Fourth Generation Inclusive

Historical Documents of Genealogical Interest to Researchers of North Carolina's Free People of Color

Tag: debt peonage

Very industrious, good morals … however.

A Valuable Negro Man for Sale.

ON the 4th day of June next, in the Town of Fayetteville, at public Auction, I shall offer for sale, a negro man of middle age, very industrious and of good morals, a painter by Trade. He is known by the name of WILEY P. LASSITER, a free man of color; he has been free all his life till recently, when he made himself a Slave to me, by Indenture, for the consideration of my endorsing a considerable amount of debt for him, and having it to pay. I have allowed him free privileges, as he formerly had, for more than two years, that he might redeem himself, but finding this course unavailing, I shall necessarily resort to the above. Terms will be made known on day of sale.   EMSLEY LASSITER.  May 5, 1858.

Fayetteville Weekly Observer, 17 May 1858.

Runaway bound boy, no. 18.

SUPERIOR COURT. – The Term closed on Saturday. The three prisoners from Bladen were refused bail, and were remanded to prison.

Andrew Jackson Evans was tried for the murder of Joseph Williams, (both free colored,) in this town on the 30th ult. The jury rendered a verdict of manslaughter, and the Court sentenced the prisoner to receive 49 lashes and pay a fine of $100. For the State, B.R. Huske, Esq. (the Solicitor being indisposed.) For the prisoner, Gen. John Winslow and Messrs. C.G. Wright and Neill McKay.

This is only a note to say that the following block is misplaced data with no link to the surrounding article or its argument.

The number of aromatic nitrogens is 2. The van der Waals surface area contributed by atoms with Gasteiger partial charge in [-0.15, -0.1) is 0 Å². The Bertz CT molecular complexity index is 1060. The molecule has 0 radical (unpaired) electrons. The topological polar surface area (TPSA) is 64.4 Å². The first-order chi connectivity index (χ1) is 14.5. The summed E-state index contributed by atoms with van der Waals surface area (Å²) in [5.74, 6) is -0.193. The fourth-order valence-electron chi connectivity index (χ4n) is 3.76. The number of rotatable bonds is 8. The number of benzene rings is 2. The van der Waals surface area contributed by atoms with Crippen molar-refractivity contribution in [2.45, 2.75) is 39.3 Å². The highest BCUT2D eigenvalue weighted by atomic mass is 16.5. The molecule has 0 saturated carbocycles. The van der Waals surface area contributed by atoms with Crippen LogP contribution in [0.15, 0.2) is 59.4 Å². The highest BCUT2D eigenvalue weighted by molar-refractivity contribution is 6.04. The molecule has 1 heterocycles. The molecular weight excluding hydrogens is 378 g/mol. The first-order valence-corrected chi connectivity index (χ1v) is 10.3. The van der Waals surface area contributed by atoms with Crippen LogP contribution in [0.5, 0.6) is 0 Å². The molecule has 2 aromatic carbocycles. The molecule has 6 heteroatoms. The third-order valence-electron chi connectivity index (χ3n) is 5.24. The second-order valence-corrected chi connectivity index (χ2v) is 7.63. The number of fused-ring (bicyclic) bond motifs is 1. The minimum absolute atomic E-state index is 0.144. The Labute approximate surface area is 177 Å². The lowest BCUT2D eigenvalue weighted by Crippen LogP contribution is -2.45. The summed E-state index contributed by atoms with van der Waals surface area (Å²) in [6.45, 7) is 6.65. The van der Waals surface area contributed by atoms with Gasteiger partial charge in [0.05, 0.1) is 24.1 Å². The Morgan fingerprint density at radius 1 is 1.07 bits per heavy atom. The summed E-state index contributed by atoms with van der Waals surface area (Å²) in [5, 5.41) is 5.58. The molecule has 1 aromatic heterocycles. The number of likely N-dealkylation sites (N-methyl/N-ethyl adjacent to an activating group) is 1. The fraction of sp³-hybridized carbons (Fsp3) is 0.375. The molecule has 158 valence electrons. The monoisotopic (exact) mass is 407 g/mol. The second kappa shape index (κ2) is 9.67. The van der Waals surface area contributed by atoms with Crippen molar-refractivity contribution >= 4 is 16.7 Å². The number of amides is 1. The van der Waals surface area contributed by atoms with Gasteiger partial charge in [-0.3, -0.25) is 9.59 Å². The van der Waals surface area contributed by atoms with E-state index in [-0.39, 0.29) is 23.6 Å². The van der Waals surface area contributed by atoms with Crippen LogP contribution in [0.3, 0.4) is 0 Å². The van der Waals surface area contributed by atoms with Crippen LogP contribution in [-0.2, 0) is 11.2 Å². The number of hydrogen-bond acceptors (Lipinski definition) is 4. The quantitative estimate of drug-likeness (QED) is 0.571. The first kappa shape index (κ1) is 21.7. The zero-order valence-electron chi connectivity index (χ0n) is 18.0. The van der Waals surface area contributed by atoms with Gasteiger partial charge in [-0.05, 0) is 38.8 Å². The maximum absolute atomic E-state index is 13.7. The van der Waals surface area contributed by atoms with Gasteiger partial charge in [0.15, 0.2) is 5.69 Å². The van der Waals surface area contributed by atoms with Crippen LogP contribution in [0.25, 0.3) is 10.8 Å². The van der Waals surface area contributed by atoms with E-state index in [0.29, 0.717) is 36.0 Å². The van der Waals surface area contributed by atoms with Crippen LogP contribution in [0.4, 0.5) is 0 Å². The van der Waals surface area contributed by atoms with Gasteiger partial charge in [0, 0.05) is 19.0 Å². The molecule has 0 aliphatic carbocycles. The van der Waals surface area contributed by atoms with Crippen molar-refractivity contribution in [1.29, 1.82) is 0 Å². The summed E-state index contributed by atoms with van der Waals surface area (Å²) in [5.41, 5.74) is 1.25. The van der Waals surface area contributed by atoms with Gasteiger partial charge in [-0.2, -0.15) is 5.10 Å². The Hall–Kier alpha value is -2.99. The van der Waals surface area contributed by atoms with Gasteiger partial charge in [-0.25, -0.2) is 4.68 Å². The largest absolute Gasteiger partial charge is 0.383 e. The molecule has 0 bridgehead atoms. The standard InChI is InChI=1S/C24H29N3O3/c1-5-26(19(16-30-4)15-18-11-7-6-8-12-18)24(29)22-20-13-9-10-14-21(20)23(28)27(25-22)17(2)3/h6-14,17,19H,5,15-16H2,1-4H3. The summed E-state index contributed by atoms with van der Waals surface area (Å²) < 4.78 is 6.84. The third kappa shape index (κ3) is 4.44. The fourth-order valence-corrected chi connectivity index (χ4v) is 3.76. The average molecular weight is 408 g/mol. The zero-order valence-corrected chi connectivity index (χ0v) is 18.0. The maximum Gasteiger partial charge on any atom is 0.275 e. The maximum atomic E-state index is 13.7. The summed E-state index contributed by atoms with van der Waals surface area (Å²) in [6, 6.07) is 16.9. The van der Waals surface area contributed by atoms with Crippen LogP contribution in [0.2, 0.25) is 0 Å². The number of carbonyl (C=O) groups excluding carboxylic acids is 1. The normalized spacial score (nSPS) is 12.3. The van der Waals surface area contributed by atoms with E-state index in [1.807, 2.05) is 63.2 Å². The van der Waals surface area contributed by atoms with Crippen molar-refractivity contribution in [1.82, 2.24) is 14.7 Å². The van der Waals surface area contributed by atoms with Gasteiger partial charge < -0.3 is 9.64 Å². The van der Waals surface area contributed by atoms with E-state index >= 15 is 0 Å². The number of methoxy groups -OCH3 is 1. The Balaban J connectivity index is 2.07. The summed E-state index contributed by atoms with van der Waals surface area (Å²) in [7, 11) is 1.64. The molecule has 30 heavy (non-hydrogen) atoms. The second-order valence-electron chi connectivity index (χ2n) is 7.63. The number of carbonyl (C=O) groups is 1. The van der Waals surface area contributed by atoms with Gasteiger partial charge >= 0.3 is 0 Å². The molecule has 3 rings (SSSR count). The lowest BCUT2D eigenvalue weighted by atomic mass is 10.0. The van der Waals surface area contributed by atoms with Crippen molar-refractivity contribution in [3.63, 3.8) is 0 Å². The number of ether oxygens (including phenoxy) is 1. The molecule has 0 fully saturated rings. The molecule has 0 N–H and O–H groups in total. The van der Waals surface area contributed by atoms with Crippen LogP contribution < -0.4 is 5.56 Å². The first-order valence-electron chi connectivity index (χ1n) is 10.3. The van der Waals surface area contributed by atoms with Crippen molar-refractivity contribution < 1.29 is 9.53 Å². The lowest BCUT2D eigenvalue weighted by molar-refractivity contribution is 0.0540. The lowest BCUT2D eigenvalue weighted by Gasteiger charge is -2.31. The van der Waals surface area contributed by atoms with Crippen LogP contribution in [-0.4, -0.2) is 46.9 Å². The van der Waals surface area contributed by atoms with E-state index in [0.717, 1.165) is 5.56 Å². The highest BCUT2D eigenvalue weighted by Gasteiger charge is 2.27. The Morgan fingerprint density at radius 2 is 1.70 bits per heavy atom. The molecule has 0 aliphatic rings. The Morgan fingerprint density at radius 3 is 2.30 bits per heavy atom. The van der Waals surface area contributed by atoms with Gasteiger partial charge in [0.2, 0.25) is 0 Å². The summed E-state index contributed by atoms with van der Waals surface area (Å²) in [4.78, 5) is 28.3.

A Special Term was ordered, for the trial of Civil Causes, (which were necessarily almost entirely neglected at this Term,) to be held on the 2d Monday in February. – Fay. Observer.

Wilmington Daily Herald, 21 November 1856.

——

TO THE PUBLIC.

NOTICE is hereby given to all persons against their employing Andrew Jackson Evans, a free boy of color, as his services belong to me, as Agent. Any one employing him after this public notice, and paying him, will subject themselves to a second payment, besides laying themselves liable for damages. G.S. DEMING, Agt. Jan’y 18.

Fayetteville Weekly Observer, 23 January 1860.

[Clarification: As I learned when I found the top article after posting the bottom, A.J. Evans was not an apprentice at all. Rather, he had been “sold” to Deming for a period of time to pay off his fines. — LYH]

Sold for taxes.

RUNAWAY from the subscriber on Saturday night, the 28th of April, a free negro boy calling himself BRYANT OXYDIM.  He was sold in February last at Sheriff’s sale for his taxes, until December next for which time I purchased him.  For the last two or three years he has been living about Watkinsville.  Bryant is about 28 or 30 years of age; about 5 ½ feet high; dark mulatto; spare made; limps slightly in his left leg when walking; his eyes being set very close cause him to appear cross-eyed.  He carried several suits of clothing, made mostly of cheap goods.

Any information respecting him will be thankfully received, and a fair compensation made for arresting him.  It is probable he will make his way to Jasper county, as he came from there.  He was born in North Carolina, and came to Georgia, when very young.  Athens, May 3, 1849.  W.S. Hemphill.

Southern Whig, Athens, Georgia, May __, 1849.